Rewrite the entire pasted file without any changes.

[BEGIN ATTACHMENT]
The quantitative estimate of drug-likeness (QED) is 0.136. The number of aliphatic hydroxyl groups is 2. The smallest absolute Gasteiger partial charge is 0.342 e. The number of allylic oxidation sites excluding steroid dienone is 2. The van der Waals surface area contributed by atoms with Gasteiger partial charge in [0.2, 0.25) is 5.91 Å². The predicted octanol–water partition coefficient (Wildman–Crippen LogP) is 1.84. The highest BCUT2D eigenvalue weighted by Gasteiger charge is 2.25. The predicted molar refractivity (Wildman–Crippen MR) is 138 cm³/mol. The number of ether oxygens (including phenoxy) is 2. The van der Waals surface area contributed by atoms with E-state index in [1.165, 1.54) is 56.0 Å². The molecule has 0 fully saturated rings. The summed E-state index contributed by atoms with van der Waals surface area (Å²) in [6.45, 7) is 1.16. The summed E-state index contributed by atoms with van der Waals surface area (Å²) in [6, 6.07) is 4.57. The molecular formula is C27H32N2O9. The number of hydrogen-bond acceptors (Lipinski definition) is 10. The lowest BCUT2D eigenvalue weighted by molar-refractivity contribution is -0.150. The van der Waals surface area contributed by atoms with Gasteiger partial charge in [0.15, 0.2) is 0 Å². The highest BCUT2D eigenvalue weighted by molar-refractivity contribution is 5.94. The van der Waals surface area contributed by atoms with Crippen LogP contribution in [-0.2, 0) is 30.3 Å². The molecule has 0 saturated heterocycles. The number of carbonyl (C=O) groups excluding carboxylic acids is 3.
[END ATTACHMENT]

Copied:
The quantitative estimate of drug-likeness (QED) is 0.136. The number of aliphatic hydroxyl groups is 2. The smallest absolute Gasteiger partial charge is 0.342 e. The number of allylic oxidation sites excluding steroid dienone is 2. The van der Waals surface area contributed by atoms with Gasteiger partial charge in [0.2, 0.25) is 5.91 Å². The predicted octanol–water partition coefficient (Wildman–Crippen LogP) is 1.84. The highest BCUT2D eigenvalue weighted by Gasteiger charge is 2.25. The predicted molar refractivity (Wildman–Crippen MR) is 138 cm³/mol. The number of ether oxygens (including phenoxy) is 2. The van der Waals surface area contributed by atoms with E-state index in [1.165, 1.54) is 56.0 Å². The molecule has 0 fully saturated rings. The summed E-state index contributed by atoms with van der Waals surface area (Å²) in [6.45, 7) is 1.16. The summed E-state index contributed by atoms with van der Waals surface area (Å²) in [6, 6.07) is 4.57. The molecular formula is C27H32N2O9. The number of hydrogen-bond acceptors (Lipinski definition) is 10. The lowest BCUT2D eigenvalue weighted by molar-refractivity contribution is -0.150. The van der Waals surface area contributed by atoms with Gasteiger partial charge in [0.15, 0.2) is 0 Å². The highest BCUT2D eigenvalue weighted by molar-refractivity contribution is 5.94. The van der Waals surface area contributed by atoms with Crippen LogP contribution in [-0.2, 0) is 30.3 Å². The molecule has 0 saturated heterocycles. The number of carbonyl (C=O) groups excluding carboxylic acids is 3.